Can't Get No Respect
Opinion by Michal C. Moore
Water. We can't live without it, yet we waste it with abandon, we mis-price it, inefficiently allocate it, hoard it, corrupt it and refuse to share, just in case we might lose the historic right we have to it. In one of many paradoxical observations, most of the world is covered with water, but only a small fraction of that is useable for agriculture, industry and survival.
The development of the modern West has always reflected access to two key commodities: energy and water. In the case of large hydroelectric systems, the two commodities are synonymous. Vast, expensive projects such as the Federal Water Project in California's central valley with 500 miles of canals and 20 reservoirs, attendant pumping stations, storage facilities and associated electric turbines, the Bonneville Power Administration system on the Columbia River, or the extensive hydro facilities in British Columbia: all these highlight the cost of acquiring and using a "free" fuel like water.
The fact is, water is not a free good at all, yet it is abused as if it was.
However, since water is in such large supply in the world, the marginal utility of using it is low. In other words, as every priority use is satisfied, any additional unit of water that is available can therefore be applied to less urgent needs as lower priority uses for water are satisfied. The paradox is that any particular unit of water becomes worth less to people as the supply of water increases.
Think about that. There is plenty of water for everyone.
Really? Then why am I writing this piece? Because the water we have exists in places other than where population is increasing the most; at the same time, the overall health and quality of our supplies is in steep decline, world-wide. We don't manage this vital resource well. We don't price it effectively. In fact, we act as though it is an endless self-cleaning trash pit.
Are there lessons from a nearly century- long investment and management process?
There are. The paradigm that supported and glorified the independent rancher and farmer, that promised cheap power cooled by rivers and streams that were left warmer than they started, and other sources of wide, continuous water demand, is over. That rancher, that farmer we memorialize in song and show, certainly in folk legends, is dead. Sure, the ranches and farms are still there along with pockets of people who still trade lifestyles and a way of life for urban type wages. The ownership now, though, is in the hands of corporations, responsible only to shareholders, and by definition, incapable of moral or reflective judgment regarding resource use. Corporations do not face ethical dilemmas; they only respond to rules, regulations and returns on investment.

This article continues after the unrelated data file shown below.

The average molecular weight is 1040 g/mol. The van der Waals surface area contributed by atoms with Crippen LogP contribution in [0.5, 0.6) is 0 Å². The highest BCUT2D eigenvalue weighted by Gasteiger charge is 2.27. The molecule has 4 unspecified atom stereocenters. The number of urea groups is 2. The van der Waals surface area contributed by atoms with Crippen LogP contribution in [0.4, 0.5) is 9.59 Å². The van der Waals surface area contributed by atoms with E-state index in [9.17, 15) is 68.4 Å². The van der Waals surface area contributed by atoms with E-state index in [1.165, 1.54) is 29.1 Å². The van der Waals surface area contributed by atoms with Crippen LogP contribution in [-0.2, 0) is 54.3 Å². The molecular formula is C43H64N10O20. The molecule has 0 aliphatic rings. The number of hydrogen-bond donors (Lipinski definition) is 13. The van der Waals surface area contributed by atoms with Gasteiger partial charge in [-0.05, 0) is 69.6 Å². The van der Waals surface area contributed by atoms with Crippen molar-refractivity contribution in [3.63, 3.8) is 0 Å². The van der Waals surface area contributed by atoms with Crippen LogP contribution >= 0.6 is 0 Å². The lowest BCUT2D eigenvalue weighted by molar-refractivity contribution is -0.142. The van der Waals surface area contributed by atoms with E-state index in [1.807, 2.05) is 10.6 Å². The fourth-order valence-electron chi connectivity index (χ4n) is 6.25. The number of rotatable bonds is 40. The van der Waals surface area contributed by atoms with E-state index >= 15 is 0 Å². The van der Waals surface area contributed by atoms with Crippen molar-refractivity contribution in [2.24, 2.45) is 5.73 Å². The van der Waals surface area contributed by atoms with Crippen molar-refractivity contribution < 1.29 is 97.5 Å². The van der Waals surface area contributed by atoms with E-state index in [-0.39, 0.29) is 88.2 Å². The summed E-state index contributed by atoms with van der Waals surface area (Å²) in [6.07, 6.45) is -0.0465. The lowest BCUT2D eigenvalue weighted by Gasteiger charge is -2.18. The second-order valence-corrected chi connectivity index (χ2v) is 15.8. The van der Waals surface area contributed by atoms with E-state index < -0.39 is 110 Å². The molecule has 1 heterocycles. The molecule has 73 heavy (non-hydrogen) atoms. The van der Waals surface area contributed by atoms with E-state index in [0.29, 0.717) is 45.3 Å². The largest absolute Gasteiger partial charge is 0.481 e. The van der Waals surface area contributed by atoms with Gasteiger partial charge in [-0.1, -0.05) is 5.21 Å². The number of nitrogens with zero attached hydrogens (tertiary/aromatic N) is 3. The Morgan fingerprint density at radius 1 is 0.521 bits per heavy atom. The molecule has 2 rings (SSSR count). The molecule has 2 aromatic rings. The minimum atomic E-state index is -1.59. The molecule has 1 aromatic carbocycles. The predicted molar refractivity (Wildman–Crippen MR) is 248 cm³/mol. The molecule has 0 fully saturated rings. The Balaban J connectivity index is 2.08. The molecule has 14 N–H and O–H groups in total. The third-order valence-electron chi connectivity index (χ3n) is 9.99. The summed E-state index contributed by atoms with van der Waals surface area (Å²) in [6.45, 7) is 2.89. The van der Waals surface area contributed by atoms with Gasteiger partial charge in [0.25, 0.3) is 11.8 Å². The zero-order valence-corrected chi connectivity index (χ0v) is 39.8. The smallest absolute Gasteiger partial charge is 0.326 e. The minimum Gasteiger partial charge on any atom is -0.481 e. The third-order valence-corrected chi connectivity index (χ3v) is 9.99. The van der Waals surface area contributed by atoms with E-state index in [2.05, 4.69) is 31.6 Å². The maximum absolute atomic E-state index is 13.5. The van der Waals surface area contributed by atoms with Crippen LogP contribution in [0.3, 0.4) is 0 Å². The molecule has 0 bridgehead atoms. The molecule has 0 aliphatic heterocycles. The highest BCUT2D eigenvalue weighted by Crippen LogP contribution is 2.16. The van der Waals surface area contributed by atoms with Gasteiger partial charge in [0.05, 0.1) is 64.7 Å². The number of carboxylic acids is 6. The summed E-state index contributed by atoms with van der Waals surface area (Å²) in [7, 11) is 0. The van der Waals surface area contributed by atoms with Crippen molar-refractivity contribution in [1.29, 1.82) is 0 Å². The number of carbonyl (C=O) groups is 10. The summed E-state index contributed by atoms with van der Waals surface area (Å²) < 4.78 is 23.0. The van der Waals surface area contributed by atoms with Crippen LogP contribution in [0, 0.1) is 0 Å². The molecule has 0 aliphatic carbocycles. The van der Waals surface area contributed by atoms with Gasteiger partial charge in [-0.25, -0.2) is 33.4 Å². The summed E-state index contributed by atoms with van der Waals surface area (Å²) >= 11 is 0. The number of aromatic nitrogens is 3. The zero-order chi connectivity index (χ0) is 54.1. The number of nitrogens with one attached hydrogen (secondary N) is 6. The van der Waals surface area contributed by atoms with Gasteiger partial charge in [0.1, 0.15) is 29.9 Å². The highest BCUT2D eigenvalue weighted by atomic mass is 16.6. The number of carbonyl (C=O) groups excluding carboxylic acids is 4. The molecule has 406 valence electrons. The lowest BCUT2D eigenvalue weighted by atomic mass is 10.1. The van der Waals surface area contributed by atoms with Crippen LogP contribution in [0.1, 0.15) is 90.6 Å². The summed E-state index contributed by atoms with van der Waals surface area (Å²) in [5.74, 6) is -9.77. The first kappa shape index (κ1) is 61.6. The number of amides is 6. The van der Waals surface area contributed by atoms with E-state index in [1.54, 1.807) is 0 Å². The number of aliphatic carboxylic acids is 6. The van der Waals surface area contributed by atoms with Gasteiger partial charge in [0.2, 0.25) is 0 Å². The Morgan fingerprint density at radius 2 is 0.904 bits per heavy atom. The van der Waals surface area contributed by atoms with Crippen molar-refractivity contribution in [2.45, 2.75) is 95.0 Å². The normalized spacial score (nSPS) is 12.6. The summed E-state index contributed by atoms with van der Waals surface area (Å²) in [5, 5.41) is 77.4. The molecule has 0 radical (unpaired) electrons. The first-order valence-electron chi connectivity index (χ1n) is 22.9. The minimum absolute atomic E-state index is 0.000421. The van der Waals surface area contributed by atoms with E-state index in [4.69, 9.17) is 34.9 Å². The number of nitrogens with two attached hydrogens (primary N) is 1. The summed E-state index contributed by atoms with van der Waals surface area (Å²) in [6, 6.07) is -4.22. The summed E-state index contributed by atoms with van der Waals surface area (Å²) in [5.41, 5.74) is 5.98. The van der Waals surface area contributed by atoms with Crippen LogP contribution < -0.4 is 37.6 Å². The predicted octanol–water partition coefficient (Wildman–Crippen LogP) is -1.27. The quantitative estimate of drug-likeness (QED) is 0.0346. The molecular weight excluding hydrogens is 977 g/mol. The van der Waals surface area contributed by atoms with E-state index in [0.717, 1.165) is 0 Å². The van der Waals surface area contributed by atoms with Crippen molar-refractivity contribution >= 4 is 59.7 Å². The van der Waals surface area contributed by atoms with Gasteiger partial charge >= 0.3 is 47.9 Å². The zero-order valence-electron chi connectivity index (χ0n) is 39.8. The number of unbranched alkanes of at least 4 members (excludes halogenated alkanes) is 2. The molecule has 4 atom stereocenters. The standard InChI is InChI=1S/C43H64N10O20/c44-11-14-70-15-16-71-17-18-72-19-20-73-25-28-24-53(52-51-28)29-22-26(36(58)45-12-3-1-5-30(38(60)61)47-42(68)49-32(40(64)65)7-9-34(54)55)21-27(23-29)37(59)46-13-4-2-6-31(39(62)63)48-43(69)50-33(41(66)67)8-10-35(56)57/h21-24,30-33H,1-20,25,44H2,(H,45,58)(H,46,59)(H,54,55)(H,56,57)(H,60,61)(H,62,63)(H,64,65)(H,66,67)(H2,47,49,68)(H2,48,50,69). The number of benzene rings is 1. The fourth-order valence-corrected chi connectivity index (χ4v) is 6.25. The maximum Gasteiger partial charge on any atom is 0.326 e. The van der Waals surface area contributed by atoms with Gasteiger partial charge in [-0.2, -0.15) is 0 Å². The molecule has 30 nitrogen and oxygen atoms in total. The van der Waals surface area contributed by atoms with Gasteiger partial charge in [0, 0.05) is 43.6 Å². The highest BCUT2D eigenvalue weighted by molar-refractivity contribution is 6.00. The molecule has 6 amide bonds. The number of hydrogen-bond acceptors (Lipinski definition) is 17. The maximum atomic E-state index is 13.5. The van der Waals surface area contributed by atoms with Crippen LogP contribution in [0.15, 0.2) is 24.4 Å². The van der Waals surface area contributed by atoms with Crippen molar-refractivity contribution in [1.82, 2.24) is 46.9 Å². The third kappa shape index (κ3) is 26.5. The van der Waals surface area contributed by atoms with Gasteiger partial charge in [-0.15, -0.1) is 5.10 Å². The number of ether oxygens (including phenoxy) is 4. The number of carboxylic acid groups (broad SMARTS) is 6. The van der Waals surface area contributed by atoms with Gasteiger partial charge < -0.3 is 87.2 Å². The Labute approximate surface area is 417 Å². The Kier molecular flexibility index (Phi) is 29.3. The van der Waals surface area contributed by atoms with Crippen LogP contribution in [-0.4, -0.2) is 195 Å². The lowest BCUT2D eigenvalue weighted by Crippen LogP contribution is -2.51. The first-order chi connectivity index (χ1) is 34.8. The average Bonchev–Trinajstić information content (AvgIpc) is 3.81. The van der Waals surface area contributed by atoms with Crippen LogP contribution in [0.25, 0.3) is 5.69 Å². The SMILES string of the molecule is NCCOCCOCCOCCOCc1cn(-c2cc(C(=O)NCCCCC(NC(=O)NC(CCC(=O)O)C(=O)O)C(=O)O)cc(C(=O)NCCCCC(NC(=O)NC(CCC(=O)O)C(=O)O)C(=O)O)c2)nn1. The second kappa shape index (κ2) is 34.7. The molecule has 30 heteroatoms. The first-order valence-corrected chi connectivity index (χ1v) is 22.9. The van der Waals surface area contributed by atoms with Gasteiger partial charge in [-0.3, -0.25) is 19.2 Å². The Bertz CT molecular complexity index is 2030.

When faced with a "free" resource like water, corporations or even everyday citizens will use water right up to the point where the eventual cost exceeds the value of their products; to the extent they can, they will avoid paying the full cost of any activities that create future value.
As I said before, water isn't free, even in the most casual sense. It is a so-called "pure" good, meaning that so far, there is no substitute for it. However, since it is, on average, available in vast quantities, virtually anywhere on Earth, in most cases its marginal utility is low. Need more water on the lawn? Turn on the tap. Need time to figure out how to treat those toxic tailings ponds? Build a berm, store it and pray for a cure. Want to insure that the death of agriculture as a core industry is confirmed? Allow all of your irrigation districts to sell off water rights to non-agricultural uses like horse tracks and shopping centers. Don't bother with a public policy discussion about the long term implications that are involved.
Behavior like this is patently not fair and not equitable and certainly imposes a frightening and costly future burden on future generations. We have tools, processes and infrastructure to solve all of this. What is missing is a set of rules that say we mean to save our future, and the political will to make those rules stick.
In 2004, the Institute for Sustainable Energy, Environment and Economy appointed Dr. Michal C. Moore, former chief economist at the U.S. National Renewable Energy Laboratory, its first visiting fellow.
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